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Nat Commun. 2014 Mar 18;5:3492. doi: 10.1038/ncomms4492.

Blockade of TLR3 protects mice from lethal radiation-induced gastrointestinal syndrome.

Author information

1
Division of Innate Immune Regulation, International Research and Development Center for Mucosal Vaccines, Institute of Medical Science, The University of Tokyo, 4-6-1 Shirokanedai, Minato-ku, Tokyo 108-8639, Japan.
2
1] Laboratory of Host Defense, WPI Immunology Frontier Research Center, Osaka University, 3-1 Yamada-oka, Suita, Osaka 565-0871, Japan [2] Department of Host Defense, Research Institute for Microbial Diseases, Osaka University, 3-1 Yamada-oka, Suita, Osaka 565-0871, Japan [3] Laboratory of Molecular Immunobiology, Graduate School of Biological Sciences, Nara Institute of Science and Technology (NAIST), 8916-5 Takayama, Ikoma, Nara 630-0192, Japan.
3
1] Division of Mucosal Immunology, Department of Microbiology and Immunology, Institute of Medical Science, The University of Tokyo, 4-6-1 Shirokanedai, Minato-ku, Tokyo 108-8639, Japan [2] Laboratory of Vaccine Materials, National Institute of Biomedical Innovation, 7-6-8 Asagi Saito, Ibaraki, Osaka 567-0085, Japan.
4
1] Division of Mucosal Immunology, Department of Microbiology and Immunology, Institute of Medical Science, The University of Tokyo, 4-6-1 Shirokanedai, Minato-ku, Tokyo 108-8639, Japan [2] Core Research for Evolutional Science and Technology, Japan Science and Technology Agency, 5 Sanbancho, Chiyoda-ku, Tokyo 102-0075, Japan.
5
Division of Mucosal Immunology, Department of Microbiology and Immunology, Institute of Medical Science, The University of Tokyo, 4-6-1 Shirokanedai, Minato-ku, Tokyo 108-8639, Japan.
6
1] Laboratory of Adjuvant Innovation, National Institute of Biomedical Innovation, 7-6-8 Asagi Saito, Ibaraki, Osaka 567-0085, Japan [2] Laboratory of Vaccine Science, WPI Immunology Frontier Research Center, Osaka University, 3-1 Yamada-oka, Suita, Osaka 565-0871, Japan.
7
Laboratory of Bioinformatics, National Institute of Biomedical Innovation, 7-6-8 Asagi Saito, Ibaraki, Osaka 567-0085, Japan.
8
1] Laboratory of Host Defense, WPI Immunology Frontier Research Center, Osaka University, 3-1 Yamada-oka, Suita, Osaka 565-0871, Japan [2] Department of Host Defense, Research Institute for Microbial Diseases, Osaka University, 3-1 Yamada-oka, Suita, Osaka 565-0871, Japan.
9
Laboratory of Self Defense Gene Regulation, Tokyo Metropolitan Institute of Medical Science, 2-1-6 Kamikitazawa, Setagaya-ku, Tokyo 156-8506, Japan.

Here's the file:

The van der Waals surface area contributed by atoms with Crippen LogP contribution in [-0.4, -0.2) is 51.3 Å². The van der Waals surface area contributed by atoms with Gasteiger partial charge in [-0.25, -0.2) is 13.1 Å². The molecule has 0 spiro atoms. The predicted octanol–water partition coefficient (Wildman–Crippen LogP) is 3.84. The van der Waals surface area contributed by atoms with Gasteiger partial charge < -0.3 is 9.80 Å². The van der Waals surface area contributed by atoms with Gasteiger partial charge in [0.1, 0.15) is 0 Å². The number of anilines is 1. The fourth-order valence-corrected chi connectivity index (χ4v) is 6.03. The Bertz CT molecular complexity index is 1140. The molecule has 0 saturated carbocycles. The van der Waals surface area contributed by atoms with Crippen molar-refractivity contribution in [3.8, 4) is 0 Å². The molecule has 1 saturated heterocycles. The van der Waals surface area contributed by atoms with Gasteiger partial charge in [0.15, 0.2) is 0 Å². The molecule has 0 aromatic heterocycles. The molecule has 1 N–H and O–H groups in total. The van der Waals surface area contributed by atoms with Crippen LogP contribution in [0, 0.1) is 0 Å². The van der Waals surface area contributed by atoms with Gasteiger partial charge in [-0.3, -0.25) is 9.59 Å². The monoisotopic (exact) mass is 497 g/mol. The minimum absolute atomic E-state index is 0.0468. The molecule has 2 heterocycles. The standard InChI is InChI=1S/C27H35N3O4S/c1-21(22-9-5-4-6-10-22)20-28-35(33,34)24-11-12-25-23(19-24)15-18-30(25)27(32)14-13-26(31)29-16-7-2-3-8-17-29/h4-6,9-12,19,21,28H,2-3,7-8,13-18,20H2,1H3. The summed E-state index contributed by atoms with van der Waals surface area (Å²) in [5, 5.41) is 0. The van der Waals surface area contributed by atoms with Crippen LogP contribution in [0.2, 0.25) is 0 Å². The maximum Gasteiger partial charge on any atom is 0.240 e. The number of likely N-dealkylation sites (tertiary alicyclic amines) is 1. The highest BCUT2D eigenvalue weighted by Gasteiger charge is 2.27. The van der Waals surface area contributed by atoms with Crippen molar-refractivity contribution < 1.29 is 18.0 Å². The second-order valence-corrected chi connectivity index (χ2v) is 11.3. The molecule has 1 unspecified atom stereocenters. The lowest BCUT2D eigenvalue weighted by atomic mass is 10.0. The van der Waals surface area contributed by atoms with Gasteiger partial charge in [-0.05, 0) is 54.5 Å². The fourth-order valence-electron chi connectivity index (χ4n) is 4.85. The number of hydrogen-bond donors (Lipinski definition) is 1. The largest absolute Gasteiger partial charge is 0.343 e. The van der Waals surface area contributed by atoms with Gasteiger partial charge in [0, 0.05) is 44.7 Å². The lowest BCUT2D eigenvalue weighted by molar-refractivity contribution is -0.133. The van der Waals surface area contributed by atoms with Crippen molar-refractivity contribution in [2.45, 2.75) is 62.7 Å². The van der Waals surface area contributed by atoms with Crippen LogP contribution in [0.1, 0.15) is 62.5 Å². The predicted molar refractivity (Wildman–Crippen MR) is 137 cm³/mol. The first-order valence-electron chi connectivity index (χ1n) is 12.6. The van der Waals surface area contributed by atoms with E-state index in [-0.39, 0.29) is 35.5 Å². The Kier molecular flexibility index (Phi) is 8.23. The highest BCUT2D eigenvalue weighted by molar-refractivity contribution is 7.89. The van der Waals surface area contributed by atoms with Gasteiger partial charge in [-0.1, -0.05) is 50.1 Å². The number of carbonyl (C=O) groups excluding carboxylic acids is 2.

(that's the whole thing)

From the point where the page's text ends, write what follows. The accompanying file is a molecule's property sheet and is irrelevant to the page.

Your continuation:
10
Department of Biological Science, Graduate School of Science, Osaka Prefecture University, 1-2 Gakuen-cho, Naka-ku, Sakai, Osaka 599-8570, Japan.
11
Department of Pathology, Hyogo College of Medicine, 1-1 Mukogawa-cho, Nishinomiya, Hyogo 663-8501, Japan.
12
Laboratory of Molecular Immunobiology, Graduate School of Biological Sciences, Nara Institute of Science and Technology (NAIST), 8916-5 Takayama, Ikoma, Nara 630-0192, Japan.
13
Laboratory of Systems Immunology, WPI Immunology Frontier Research Center, Osaka University, 3-1 Yamada-oka, Suita, Osaka 565-0871, Japan.

Abstract

High-dose ionizing radiation induces severe DNA damage in the epithelial stem cells in small intestinal crypts and causes gastrointestinal syndrome (GIS). Although the tumour suppressor p53 is a primary factor inducing death of crypt cells with DNA damage, its essential role in maintaining genome stability means inhibiting p53 to prevent GIS is not a viable strategy. Here we show that the innate immune receptor Toll-like receptor 3 (TLR3) is critical for the pathogenesis of GIS. Tlr3(-/-) mice show substantial resistance to GIS owing to significantly reduced radiation-induced crypt cell death. Despite showing reduced crypt cell death, p53-dependent crypt cell death is not impaired in Tlr3(-/-) mice. p53-dependent crypt cell death causes leakage of cellular RNA, which induces extensive cell death via TLR3. An inhibitor of TLR3-RNA binding ameliorates GIS by reducing crypt cell death. Thus, we propose blocking TLR3 activation as a novel approach to treat GIS.

PMID:
24637670
PMCID:
PMC3959210
DOI:
10.1038/ncomms4492
[Indexed for MEDLINE]
Free PMC Article
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